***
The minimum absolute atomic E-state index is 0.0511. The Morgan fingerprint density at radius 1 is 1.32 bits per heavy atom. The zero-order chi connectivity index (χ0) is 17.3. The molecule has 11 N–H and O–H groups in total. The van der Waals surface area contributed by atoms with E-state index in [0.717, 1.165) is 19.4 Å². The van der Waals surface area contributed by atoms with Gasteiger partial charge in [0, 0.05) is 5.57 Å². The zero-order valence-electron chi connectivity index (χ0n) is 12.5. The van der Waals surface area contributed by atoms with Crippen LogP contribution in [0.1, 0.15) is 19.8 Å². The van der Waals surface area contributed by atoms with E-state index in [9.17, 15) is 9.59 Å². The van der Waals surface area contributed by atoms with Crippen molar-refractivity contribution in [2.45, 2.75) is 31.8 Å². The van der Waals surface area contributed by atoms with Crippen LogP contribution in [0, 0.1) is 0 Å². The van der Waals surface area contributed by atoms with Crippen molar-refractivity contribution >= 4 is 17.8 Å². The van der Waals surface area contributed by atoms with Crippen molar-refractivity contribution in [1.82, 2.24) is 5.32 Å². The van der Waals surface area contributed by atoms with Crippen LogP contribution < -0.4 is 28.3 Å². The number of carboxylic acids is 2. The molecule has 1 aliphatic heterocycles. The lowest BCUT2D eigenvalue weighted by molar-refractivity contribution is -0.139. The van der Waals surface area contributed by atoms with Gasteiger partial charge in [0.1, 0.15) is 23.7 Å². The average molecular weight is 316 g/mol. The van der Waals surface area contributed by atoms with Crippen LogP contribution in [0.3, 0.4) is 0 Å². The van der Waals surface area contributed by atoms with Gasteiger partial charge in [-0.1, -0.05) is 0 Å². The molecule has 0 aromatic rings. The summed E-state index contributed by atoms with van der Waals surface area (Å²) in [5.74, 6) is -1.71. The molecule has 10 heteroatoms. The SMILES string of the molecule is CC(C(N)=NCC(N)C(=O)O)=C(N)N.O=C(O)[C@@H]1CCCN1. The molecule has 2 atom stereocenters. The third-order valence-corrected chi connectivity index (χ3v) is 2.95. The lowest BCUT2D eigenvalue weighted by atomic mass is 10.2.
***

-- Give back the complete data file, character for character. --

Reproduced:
The minimum absolute atomic E-state index is 0.0511. The Morgan fingerprint density at radius 1 is 1.32 bits per heavy atom. The zero-order chi connectivity index (χ0) is 17.3. The molecule has 11 N–H and O–H groups in total. The van der Waals surface area contributed by atoms with E-state index in [0.717, 1.165) is 19.4 Å². The van der Waals surface area contributed by atoms with Gasteiger partial charge in [0, 0.05) is 5.57 Å². The zero-order valence-electron chi connectivity index (χ0n) is 12.5. The van der Waals surface area contributed by atoms with Crippen LogP contribution in [0.1, 0.15) is 19.8 Å². The van der Waals surface area contributed by atoms with E-state index in [9.17, 15) is 9.59 Å². The van der Waals surface area contributed by atoms with Crippen molar-refractivity contribution in [2.45, 2.75) is 31.8 Å². The van der Waals surface area contributed by atoms with Crippen LogP contribution in [0, 0.1) is 0 Å². The van der Waals surface area contributed by atoms with Crippen molar-refractivity contribution >= 4 is 17.8 Å². The van der Waals surface area contributed by atoms with Crippen molar-refractivity contribution in [1.82, 2.24) is 5.32 Å². The van der Waals surface area contributed by atoms with Crippen LogP contribution < -0.4 is 28.3 Å². The number of carboxylic acids is 2. The molecule has 1 aliphatic heterocycles. The lowest BCUT2D eigenvalue weighted by molar-refractivity contribution is -0.139. The van der Waals surface area contributed by atoms with Gasteiger partial charge in [0.1, 0.15) is 23.7 Å². The average molecular weight is 316 g/mol. The van der Waals surface area contributed by atoms with Crippen LogP contribution in [0.3, 0.4) is 0 Å². The van der Waals surface area contributed by atoms with Gasteiger partial charge in [-0.1, -0.05) is 0 Å². The molecule has 0 aromatic rings. The summed E-state index contributed by atoms with van der Waals surface area (Å²) in [5.74, 6) is -1.71. The molecule has 10 heteroatoms. The SMILES string of the molecule is CC(C(N)=NCC(N)C(=O)O)=C(N)N.O=C(O)[C@@H]1CCCN1. The molecule has 2 atom stereocenters. The third-order valence-corrected chi connectivity index (χ3v) is 2.95. The lowest BCUT2D eigenvalue weighted by atomic mass is 10.2.